Before the Olympic Village was opened, Korean officials took issue with a map of the torch relay in the Tokyo Games’ official website that depicted the Dokdo islets in the East Sea as Japanese territory. The Russian Olympic Committee joined in the protest as the map also showed the Kuril Islands, which have been under Russian control since 1945, as part of Japan. They surely are serious issues, psychological or otherwise, for the peoples involved, but whichever side exercises restraint on matters of political nature this time must be better in observing the Olympic spirit.
Because of geographical proximity, Koreans naturally are more sensitive toward the radioactive problems from Japan’s Fukushima nuclear plants. Yet, we wonder why the Korean delegation alone, out of the total 206, should prepare its own meals with groceries flown in from the home country. There we see certain political condiments in the food.
We know Korean leaders who have tried to tackle the disputes over the problem of wartime forced labor of Korean youths and sex slavery of Korean girls have not been well responded to by their Japanese counterparts. Every possible avenue should have been explored, but the games held in a state of emergency were hardly a chance to seek meaningful diplomatic approaches.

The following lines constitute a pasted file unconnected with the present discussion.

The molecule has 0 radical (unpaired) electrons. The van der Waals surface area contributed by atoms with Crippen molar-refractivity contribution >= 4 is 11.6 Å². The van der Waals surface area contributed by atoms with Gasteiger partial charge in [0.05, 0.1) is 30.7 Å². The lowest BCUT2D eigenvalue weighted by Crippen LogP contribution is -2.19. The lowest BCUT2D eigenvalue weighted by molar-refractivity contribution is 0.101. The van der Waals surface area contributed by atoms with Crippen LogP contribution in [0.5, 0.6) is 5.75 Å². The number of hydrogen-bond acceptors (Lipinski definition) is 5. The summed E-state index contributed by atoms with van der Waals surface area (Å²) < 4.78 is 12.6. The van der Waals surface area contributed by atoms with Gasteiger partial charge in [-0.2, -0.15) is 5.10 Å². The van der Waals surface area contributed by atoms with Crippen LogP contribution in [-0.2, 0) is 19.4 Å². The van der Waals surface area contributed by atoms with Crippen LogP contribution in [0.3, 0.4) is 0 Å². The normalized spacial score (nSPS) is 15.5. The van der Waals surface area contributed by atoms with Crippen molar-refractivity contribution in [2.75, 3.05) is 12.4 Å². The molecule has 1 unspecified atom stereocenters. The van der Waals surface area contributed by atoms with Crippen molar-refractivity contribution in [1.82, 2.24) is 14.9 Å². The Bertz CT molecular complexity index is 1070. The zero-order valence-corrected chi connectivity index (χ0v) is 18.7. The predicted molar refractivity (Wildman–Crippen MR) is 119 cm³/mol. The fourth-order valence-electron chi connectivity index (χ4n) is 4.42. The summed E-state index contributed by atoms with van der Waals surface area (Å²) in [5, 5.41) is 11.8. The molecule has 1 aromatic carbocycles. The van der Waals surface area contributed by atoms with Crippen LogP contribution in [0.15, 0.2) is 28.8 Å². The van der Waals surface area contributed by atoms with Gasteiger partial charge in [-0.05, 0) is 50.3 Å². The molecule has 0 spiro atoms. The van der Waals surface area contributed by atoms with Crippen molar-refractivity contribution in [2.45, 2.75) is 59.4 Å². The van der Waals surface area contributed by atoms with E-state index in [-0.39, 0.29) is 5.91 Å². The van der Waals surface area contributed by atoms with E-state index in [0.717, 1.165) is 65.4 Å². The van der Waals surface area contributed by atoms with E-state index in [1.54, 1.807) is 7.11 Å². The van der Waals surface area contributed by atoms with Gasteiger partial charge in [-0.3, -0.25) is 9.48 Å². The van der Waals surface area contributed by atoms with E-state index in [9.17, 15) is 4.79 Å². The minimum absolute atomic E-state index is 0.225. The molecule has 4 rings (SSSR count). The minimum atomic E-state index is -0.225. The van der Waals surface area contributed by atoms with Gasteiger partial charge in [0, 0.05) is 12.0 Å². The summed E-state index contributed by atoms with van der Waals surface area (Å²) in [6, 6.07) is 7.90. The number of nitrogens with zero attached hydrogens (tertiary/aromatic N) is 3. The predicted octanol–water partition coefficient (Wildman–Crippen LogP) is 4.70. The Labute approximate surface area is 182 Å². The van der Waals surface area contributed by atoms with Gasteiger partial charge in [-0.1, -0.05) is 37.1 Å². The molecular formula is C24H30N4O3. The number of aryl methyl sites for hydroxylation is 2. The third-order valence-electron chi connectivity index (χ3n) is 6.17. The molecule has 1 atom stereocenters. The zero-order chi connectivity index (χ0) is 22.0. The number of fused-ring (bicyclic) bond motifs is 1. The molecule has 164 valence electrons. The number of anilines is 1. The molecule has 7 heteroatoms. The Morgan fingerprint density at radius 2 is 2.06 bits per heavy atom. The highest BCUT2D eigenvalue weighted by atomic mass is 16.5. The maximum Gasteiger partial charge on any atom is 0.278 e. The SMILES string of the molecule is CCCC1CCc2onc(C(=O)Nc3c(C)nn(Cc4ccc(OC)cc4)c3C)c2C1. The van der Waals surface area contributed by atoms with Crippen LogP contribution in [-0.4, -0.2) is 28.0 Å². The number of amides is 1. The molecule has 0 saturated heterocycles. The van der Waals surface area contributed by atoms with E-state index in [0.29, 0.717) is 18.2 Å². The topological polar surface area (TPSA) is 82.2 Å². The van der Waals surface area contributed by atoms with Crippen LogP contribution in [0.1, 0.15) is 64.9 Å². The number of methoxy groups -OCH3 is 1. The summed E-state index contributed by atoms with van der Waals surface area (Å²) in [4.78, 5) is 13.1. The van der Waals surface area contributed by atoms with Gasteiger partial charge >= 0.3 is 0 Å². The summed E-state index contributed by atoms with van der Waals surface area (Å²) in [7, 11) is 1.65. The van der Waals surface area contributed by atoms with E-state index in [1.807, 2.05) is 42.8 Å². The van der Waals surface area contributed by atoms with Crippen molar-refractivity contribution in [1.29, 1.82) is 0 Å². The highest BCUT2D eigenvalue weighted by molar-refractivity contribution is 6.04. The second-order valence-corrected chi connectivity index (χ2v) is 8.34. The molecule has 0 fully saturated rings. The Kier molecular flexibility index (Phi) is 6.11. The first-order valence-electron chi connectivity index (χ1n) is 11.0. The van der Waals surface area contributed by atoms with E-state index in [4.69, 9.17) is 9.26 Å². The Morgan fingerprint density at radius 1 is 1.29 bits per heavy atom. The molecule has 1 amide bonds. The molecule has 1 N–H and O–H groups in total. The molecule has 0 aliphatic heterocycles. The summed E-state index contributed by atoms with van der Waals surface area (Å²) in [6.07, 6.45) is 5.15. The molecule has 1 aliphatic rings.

What if President Moon Jae-in delivered his intent to join the small number of national leaders who would attend the opening of the 32nd Olympic Games just to encourage the Japanese 10 years after the Tohoku tsunami disaster and excused him in advance from any political conversation. This show of magnanimity could help him or his successor when negotiations resume in the future.
Surveys show a half and half split of Koreans in foreseeing good neighborly relations with Japan. The pessimist-skeptics are more emotionally driven and obsessed with the historical past, the tendency leaning toward the political left. If any candidate in the upcoming election chooses antagonism toward Japan for his campaign, he will lose as many votes as he earns.
Regrettably, a Japanese extreme rightist group’s demonstrations before the Korean quarters in protest against the Korean Olympic delegation’s placard with Adm. Yi’s patriotic words were said to be the only disorderly scenes in the Tokyo Olympic village so far. So, we hope for no more and wish that the 32nd Olympic Games in Tokyo and the Paralympics will go on absolutely free of troubles.
On the opening night at Tokyo’s new Olympic Stadium, the long speeches by the Japanese head of the organizing committee and the IOC chief wearied TV viewers worldwide and players on the ground. In the subdued mood of the ceremony, the grave faces of Emperor Naruhito and Prime Minister Yoshihide Suga appeared to appeal for global compassion and sympathy.
If outsiders cannot share the huge financial losses estimated into the trillions of yen that the Japanese have shouldered to carry on the world’s biggest festival in the gloom of a pandemic, they had better give the hosts the warm encouragement they deserve. Kim Myong-sik
Kim Myong-sik is a former editorial writer for The Korea Herald. -- Ed.
By Korea Herald (firstname.lastname@example.org